Dispensing of controlled substances by a centralized pharmacy or an automated medication dispensing system may be helpful in decreasing the potential for drug diversion [29]. One example of an electronic system for dispensing controlled substances and other medications that has seen widespread application and adoption in the perioperative arena is The BD Pyxis™ Anesthesia Station ES. This automated medication dispensing system supports decentralized medication management without the need for the presence of a pharmacist in the operating room around-the-clock. Moreover, the Pyxis MedStation™ ES automated dispensing cabinet system includes automated storage and dispensing cabinets that perpetually track controlled substance inventory in the department of pharmacy and in nursing units. Another prevalent electronic system designed to inventory and dispense medications used specifically by anesthesia providers intraoperatively is the Omnicell™ XT Anesthesia Workstation. These workstations provide a platform to allow the dispensing of individual vials of controlled substances to anesthesia personnel and the return of unused amounts of medications for each individual patient or case according to the operating room schedule.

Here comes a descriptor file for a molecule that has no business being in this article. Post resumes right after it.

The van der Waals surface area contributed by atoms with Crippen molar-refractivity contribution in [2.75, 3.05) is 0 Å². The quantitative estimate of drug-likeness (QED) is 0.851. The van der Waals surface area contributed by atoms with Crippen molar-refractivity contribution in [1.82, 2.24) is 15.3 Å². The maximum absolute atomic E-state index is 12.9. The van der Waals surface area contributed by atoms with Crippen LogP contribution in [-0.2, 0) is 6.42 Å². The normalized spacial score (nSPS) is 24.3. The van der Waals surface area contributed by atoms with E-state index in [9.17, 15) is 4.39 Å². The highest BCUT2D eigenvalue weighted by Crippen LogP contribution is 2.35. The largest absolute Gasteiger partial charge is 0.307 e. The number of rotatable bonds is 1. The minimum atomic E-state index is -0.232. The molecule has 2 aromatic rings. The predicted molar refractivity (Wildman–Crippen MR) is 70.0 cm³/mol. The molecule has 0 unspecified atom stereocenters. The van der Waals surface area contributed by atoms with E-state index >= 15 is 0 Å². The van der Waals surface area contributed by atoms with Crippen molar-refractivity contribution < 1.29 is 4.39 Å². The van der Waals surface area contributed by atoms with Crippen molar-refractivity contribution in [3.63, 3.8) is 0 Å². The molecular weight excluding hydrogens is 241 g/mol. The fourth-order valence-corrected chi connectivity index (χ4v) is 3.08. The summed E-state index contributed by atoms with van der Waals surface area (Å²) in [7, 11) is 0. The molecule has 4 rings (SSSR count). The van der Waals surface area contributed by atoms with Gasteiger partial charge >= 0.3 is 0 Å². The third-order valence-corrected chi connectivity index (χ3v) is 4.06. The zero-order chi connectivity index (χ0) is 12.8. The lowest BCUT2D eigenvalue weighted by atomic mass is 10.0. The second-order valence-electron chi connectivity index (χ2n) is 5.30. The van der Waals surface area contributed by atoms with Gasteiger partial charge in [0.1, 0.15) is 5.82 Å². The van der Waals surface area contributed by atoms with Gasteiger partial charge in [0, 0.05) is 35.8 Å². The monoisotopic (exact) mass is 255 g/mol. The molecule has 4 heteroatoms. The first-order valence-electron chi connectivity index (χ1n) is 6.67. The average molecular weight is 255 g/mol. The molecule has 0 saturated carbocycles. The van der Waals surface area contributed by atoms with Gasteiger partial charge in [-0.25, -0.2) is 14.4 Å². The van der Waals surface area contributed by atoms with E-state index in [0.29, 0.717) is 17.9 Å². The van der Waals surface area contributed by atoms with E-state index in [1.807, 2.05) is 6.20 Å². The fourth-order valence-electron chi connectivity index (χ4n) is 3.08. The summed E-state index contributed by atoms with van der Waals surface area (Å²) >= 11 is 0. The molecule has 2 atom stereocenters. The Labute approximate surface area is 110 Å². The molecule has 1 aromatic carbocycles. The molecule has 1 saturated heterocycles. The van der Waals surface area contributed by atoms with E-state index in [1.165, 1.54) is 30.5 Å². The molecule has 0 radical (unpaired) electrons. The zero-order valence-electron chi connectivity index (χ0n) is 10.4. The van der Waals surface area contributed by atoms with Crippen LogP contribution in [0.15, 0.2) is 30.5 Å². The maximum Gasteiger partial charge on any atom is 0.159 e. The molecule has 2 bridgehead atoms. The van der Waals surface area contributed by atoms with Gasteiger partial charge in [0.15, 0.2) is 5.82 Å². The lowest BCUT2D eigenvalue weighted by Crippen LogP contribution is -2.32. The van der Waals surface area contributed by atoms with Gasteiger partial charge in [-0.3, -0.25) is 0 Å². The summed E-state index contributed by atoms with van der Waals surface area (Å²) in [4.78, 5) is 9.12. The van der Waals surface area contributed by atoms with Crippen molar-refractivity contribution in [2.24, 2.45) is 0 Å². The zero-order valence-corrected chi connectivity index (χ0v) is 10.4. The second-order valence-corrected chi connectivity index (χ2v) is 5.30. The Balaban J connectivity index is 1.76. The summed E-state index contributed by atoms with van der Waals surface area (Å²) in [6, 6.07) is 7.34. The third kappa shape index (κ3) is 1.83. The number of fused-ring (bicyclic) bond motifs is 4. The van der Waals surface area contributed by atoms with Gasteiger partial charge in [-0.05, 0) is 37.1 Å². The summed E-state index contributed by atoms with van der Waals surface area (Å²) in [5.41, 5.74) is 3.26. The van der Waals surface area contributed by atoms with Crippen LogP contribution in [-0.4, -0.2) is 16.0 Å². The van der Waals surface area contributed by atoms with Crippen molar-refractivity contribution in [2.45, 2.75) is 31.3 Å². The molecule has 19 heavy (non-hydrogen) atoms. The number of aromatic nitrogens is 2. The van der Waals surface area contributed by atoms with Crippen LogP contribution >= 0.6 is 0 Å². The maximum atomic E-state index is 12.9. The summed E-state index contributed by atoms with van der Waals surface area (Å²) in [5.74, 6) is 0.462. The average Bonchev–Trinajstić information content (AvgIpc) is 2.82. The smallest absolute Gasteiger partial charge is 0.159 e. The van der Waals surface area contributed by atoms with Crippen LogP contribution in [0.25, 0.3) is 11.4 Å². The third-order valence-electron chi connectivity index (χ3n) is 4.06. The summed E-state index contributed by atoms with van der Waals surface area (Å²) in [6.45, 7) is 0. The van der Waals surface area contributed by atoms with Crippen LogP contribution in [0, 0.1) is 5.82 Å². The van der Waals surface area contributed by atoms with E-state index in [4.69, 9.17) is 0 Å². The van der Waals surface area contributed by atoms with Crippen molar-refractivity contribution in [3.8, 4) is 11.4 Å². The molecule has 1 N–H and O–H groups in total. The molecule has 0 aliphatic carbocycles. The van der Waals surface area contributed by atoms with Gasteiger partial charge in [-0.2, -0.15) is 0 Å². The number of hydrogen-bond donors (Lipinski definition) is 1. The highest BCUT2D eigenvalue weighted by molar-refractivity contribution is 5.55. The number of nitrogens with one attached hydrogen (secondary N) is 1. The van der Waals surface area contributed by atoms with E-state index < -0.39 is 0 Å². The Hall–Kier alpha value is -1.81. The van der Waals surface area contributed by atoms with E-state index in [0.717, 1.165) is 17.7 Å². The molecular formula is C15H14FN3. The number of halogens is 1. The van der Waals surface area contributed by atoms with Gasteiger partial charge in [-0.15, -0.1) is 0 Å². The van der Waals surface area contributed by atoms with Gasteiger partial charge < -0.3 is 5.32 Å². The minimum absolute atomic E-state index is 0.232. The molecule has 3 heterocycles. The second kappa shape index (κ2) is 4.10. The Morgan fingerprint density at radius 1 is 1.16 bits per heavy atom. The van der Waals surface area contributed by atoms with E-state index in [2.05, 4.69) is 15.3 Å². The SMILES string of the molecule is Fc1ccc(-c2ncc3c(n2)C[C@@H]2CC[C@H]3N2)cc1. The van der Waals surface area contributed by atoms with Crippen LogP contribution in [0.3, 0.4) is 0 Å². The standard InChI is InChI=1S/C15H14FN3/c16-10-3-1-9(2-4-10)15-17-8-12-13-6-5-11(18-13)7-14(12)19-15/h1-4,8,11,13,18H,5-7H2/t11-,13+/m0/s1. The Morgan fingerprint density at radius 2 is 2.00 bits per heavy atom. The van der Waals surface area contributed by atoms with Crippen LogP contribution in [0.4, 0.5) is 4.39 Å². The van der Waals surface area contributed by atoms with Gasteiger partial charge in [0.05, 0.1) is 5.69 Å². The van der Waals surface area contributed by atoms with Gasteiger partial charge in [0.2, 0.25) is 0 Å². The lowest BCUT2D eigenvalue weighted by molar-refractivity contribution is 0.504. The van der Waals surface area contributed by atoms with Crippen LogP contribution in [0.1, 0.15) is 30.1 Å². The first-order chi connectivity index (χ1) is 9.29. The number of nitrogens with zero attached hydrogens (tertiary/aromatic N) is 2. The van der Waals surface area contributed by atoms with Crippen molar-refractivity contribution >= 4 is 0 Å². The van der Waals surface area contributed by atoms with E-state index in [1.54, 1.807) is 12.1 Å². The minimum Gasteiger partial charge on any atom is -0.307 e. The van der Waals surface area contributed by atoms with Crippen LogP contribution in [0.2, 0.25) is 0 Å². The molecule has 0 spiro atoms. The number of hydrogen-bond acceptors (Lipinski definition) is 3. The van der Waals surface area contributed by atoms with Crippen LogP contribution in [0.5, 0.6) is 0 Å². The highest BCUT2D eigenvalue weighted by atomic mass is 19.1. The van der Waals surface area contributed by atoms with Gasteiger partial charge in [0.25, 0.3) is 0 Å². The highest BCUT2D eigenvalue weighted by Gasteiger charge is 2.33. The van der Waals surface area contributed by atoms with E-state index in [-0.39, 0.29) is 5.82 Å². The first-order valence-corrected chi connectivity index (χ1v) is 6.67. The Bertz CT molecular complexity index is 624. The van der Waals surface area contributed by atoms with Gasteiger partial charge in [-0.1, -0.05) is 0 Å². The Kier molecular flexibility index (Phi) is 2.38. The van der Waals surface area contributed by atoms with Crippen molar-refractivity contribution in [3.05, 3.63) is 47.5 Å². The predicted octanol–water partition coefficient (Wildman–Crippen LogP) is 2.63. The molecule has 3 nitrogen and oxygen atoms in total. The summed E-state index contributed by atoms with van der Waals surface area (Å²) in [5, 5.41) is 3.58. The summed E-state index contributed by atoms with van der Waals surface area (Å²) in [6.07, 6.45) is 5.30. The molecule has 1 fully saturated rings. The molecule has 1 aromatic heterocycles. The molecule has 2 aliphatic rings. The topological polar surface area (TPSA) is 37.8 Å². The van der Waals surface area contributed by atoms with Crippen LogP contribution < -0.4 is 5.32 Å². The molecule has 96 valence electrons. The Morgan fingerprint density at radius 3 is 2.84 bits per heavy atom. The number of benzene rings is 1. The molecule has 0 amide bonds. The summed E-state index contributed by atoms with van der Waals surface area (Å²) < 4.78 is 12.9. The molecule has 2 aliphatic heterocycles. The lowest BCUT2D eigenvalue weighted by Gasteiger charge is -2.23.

Monitoring of unused and returned residual volumes